Thailand Things to Do
If you want to go hiking in forests, the high forest covered hills in Northern Thailand and the jungle in Isan are places to go. The north of the country is a large region and is mountainous, with the highest point being Doi Inthanon at 2,565 meters (8,415 feet) above sea level. In this region, there are hill tribes to visit, places to river raft, and lots of places to hike since there are many parklands. In this area also, is an old capital called Sukhothai with ruins that date from about 1300 AD. The ruins and temples are in good condition. The city of Chiang Mai is the second-largest city in Thailand, and it has lots of tourist hotels that range from luxury-class to backpacker hostels. China Highlights can help you design a tour to Thailand.
Doi Inthanon is the highest mountain in Thailand, and there is a national park protecting it. There is a popular hiking trail that begins at Mae Klang Waterfall. There are several Karen tribal villages where hikers can stay over night in. The hike up may take two or three days. During the journey, hikers will enjoy the high mountain environment and see the lives of Karen villagers. Besides this mountain, there are many other high mountains and parklands to chose from that have a variety of animals including elephants, various types of primates, snakes and water buffaloes. If you go hiking, study up beforehand about potential dangers that you might encounter and precautions you should take.
Isan is another place where people go hiking in Thailand. It is a big region in the northeast of Thailand and is located on the Khorat plateau. It is adjacent to Vietnam, and it is about 1/3 of Thailand's entire land area. The majority of the people are farmers, and a lot of rice and other crops are grown there. Thailand is the world's number one rice exporter. The food is hot and spicy, and there are festivals and ceremonies people can watch, and there are lots of ancient Buddhist temples that date from the Khmer Empire times and afterwards. The major hiking and scenic area in the region is the Khao Yai National Park. The national park area stretches about 200 kilometers between Ta Phraya National Park on the Cambodian border in the east and the western border of Khao Yai National Park. In this area, there are four national parks and one wildlife area and lots of places to hike. You can find places to camp too. Since there are many snakes in the area, it might be best to hire a guide or at least go in groups with an experienced hiker.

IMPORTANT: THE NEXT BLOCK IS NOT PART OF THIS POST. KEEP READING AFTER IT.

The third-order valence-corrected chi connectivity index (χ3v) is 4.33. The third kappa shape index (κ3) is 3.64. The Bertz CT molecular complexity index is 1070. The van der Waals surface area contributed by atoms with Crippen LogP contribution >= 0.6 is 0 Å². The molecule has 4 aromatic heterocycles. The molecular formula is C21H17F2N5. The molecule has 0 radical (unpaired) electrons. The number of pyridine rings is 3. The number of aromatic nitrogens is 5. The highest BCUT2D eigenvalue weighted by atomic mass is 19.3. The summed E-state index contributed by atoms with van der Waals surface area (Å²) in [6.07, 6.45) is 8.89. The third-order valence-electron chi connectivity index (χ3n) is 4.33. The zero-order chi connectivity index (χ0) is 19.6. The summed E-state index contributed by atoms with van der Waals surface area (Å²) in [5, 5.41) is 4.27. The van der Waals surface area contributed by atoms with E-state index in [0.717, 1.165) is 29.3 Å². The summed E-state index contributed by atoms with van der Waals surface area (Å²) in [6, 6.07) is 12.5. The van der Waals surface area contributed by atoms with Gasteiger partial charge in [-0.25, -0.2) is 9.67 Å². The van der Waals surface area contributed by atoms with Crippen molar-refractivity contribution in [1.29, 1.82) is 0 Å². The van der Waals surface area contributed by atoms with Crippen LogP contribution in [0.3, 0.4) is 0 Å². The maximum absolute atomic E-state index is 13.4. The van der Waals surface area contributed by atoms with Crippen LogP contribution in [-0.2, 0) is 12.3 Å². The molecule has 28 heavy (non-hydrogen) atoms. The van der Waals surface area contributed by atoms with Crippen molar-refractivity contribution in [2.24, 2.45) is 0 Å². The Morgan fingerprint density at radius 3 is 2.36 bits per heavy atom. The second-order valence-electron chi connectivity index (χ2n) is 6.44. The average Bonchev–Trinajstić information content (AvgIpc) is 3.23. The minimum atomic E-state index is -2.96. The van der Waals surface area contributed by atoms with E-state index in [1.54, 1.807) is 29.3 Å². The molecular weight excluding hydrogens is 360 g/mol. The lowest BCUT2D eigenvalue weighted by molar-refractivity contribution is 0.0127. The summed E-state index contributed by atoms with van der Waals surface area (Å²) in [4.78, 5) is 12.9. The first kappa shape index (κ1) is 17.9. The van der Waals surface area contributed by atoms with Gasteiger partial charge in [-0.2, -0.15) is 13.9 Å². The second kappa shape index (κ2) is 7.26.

Beaches and Sea
Beaches and Sea
If you want to enjoy the beaches and the sea, then East Thailand and especially Southern Thailand are the places to go. Eastern Thailand is a small region just to the east of the Bangkok metropolitan area. However, since it is so close to Bangkok, the beaches and resorts are crowded. Pattaya was infamous during the Vietnam War era because it became a place with a lot of prostitution and etc. Then it became heavily polluted. Now, it is repackaged as a beach resort for families. But since it is only 160 kilometers from Bangkok, it is crowded. Ko Samet is a popular island and beach area that is about 220 kilometers (about 140 miles) southeast of Bangkok. Not far from there is Ko Mun Nork where there is a single resort, and the beaches are not crowded. The Ko Chang Archipelago is comprised of almost 50 islands. Some islands are better and less crowded than others, so do some study before choosing where to go. Ko Chang is the main island of the archipelago. It is about 300 kilometers or about 190 miles from Bangkok. Ko Chang is about 30 kilometers long and almost 14 kilometers wide and totals about 200 square kilometers or 77 square miles. The island is hilly and is covered by tropical rain forest and some small touristy towns. Instead of Ko Chang, the smaller islands might be more fun for a quiet getaway. On the quiet beaches in the island chain, you can roast fish and investigate streams and waterfalls. See famous beaches in Thailand: Pattaya, Phuket and Koh Samui.
In Southern Thailand, there are world-class luxury resorts on the Andaman Sea at Phuket, Krabi, and Phang Nga. Phuket and Krabi are near each other, and in between there are lots of small islands of which many have accommodations or at least natural beaches. Phuket is Thailand's largest island. There are a dozen of major beaches, and it has its own airport.